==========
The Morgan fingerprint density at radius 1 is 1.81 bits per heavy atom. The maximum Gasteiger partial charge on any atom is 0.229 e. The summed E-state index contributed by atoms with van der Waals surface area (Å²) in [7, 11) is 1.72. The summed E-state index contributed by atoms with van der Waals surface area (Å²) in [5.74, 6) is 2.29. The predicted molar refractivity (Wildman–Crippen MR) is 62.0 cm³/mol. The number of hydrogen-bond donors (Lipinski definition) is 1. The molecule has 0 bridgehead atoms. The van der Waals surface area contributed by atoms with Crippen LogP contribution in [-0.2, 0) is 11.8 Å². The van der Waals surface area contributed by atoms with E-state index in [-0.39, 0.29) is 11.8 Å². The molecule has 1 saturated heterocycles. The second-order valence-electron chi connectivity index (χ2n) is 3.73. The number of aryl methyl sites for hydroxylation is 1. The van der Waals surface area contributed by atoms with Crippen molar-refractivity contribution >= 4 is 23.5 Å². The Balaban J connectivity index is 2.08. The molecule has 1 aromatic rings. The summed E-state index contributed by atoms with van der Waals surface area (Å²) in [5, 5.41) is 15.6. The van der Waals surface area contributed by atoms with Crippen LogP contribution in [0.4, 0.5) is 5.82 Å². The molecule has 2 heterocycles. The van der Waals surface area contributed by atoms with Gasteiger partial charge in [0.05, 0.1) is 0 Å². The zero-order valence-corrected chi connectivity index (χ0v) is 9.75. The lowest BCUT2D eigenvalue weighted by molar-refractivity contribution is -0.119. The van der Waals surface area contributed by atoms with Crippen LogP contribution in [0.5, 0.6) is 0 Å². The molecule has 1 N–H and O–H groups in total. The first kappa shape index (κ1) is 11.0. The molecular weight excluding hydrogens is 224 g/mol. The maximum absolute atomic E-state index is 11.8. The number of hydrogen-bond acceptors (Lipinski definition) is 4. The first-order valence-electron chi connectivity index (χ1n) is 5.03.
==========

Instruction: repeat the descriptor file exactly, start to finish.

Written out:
The Morgan fingerprint density at radius 1 is 1.81 bits per heavy atom. The maximum Gasteiger partial charge on any atom is 0.229 e. The summed E-state index contributed by atoms with van der Waals surface area (Å²) in [7, 11) is 1.72. The summed E-state index contributed by atoms with van der Waals surface area (Å²) in [5.74, 6) is 2.29. The predicted molar refractivity (Wildman–Crippen MR) is 62.0 cm³/mol. The number of hydrogen-bond donors (Lipinski definition) is 1. The molecule has 0 bridgehead atoms. The van der Waals surface area contributed by atoms with Crippen LogP contribution in [-0.2, 0) is 11.8 Å². The van der Waals surface area contributed by atoms with E-state index in [-0.39, 0.29) is 11.8 Å². The molecule has 1 saturated heterocycles. The second-order valence-electron chi connectivity index (χ2n) is 3.73. The number of aryl methyl sites for hydroxylation is 1. The van der Waals surface area contributed by atoms with Crippen molar-refractivity contribution >= 4 is 23.5 Å². The Balaban J connectivity index is 2.08. The molecule has 1 aromatic rings. The summed E-state index contributed by atoms with van der Waals surface area (Å²) in [5, 5.41) is 15.6. The van der Waals surface area contributed by atoms with Crippen LogP contribution in [0.4, 0.5) is 5.82 Å². The molecule has 2 heterocycles. The van der Waals surface area contributed by atoms with Gasteiger partial charge in [0.05, 0.1) is 0 Å². The zero-order valence-corrected chi connectivity index (χ0v) is 9.75. The lowest BCUT2D eigenvalue weighted by molar-refractivity contribution is -0.119. The van der Waals surface area contributed by atoms with Crippen LogP contribution in [0.5, 0.6) is 0 Å². The molecule has 1 N–H and O–H groups in total. The first kappa shape index (κ1) is 11.0. The molecular weight excluding hydrogens is 224 g/mol. The maximum absolute atomic E-state index is 11.8. The number of hydrogen-bond acceptors (Lipinski definition) is 4. The first-order valence-electron chi connectivity index (χ1n) is 5.03.